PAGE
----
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Timfish

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Timfish last won the day on July 28

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About Timfish

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    North Central
  • Tank Size
    140 gal.
  • Gender
    Male

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  1. For the first time, a species of fish has demonstrated evidence of possible self-awareness by passing the famous mirror test. https://www.iflscience.com/plants-and-animals/a-fish-has-passed-the-benchmark-test-of-selfawareness-is-it-time-to-rethink-their-intelligence/all/ Here's the paper the article referenced. In the abstract the researchers raised interesting questions about how the "mark test" should be interpreted. https://www.biorxiv.org/content/early/2018/08/21/397067
  2. Timfish

    mushroom causing cloudy water - dying?

    Sorry to hear it's gone downhill.
  3. Timfish

    mushroom causing cloudy water - dying?

    +1 for pooping or releasing eggs/sperm. What species/variety is it? What color is the "stuff" coming out it's mouth? is it completely deflated or roughly the same size it's been for the last few days or week? Does it have slimy white or brown patches on it? typically, but not always, when mushrooms die they completly deflate, the mouth relaxes open and it's "guts" can be seen through the open mouth. (Pictures would help 🙂 )
  4. Timfish

    Nitrate .50 Phos.03 Now what? Coral frenzy?

    Yes, corals need phosphate to utilize nitrogen. If corals do not have enough phosphate to utilize nitrogen it causes the coral to start making sulpholipeds instead of phospholipids which makes caoral very sensititve to changes in light intensity and and temperature. It also forces the coral to store the excess nitrogen as uric acids crystals inside the coral cells and as they grow the crystal rupture the cell walls.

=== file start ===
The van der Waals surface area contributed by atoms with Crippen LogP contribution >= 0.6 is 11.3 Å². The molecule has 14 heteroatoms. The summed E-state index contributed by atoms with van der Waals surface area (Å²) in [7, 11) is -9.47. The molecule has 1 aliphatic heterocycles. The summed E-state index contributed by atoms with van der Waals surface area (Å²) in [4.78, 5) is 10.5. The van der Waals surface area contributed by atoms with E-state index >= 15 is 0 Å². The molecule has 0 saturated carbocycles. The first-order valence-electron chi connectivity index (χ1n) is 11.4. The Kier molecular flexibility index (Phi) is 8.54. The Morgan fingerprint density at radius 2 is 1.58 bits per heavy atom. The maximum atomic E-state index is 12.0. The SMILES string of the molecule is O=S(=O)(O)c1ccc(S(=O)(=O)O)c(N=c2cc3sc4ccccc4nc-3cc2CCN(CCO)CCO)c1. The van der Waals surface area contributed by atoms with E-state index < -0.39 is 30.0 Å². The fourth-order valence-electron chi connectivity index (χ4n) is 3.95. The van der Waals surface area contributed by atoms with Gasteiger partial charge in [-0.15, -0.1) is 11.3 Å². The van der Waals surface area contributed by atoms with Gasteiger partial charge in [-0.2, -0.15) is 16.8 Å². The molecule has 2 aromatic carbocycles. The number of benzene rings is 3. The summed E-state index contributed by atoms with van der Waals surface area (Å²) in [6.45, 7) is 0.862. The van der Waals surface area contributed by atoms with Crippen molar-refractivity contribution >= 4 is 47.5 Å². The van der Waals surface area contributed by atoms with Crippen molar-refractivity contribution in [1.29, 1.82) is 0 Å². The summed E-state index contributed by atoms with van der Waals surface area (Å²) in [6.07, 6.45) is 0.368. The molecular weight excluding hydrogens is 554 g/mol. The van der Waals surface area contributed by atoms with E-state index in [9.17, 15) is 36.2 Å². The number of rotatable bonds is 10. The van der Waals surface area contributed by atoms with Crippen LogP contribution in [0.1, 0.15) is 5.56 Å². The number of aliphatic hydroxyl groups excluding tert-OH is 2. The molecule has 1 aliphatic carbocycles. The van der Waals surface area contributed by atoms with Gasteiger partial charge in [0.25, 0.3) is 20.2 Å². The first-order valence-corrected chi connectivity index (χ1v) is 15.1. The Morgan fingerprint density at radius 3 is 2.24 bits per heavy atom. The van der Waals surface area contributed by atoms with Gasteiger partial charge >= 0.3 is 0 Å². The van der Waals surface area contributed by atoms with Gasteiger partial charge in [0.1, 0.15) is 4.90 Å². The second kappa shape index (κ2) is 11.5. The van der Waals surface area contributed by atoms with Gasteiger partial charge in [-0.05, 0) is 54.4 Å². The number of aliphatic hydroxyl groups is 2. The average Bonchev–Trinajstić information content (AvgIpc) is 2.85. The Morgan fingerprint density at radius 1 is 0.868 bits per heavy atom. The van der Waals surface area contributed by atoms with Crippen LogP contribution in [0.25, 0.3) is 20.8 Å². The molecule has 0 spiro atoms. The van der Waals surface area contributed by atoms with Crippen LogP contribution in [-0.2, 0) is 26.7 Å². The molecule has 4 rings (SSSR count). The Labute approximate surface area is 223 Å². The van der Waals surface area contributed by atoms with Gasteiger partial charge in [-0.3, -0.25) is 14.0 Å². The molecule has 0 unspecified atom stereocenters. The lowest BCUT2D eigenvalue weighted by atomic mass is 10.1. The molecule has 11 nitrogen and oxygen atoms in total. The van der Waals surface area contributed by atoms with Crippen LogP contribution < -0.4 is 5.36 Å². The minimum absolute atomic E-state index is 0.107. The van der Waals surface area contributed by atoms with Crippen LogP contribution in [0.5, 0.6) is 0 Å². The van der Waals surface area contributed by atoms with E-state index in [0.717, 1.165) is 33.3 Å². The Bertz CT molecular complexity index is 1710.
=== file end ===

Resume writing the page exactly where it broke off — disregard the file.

5. Timfish

    Nitrate .50 Phos.03 Now what? Coral frenzy?

    I would keep phospahtes above .03 mg/l. Research* done a closed system over a 10 year period at the University of Southampton shows phosphate deficiency causes serious problems with corals and their simbionts making coral very sensitive to changes in lighting, temperature and increases in nitrogen. * Phosphate deficiency promotes coral bleaching and is reflected by the ultrastructure of symbiotic dinoflagellates https://www.sciencedirect.com/science/article/pii/S0025326X17301601?via%3Dihub Nitrate enrichment can increase the susceptibility of reef corals to bleaching http://www.indiaenvironmentportal.org.in/files/file/Nutrient enrichment.pdf Ultrastructural Biomarkers in Symbiotic Algae Reflect the Availability of Dissolved Inorganic Nutrients and Particulate Food to the Reef Coral Holobiont https://www.frontiersin.org/articles/10.3389/fmars.2015.00103/full
  6. Timfish

    Upgrade to 90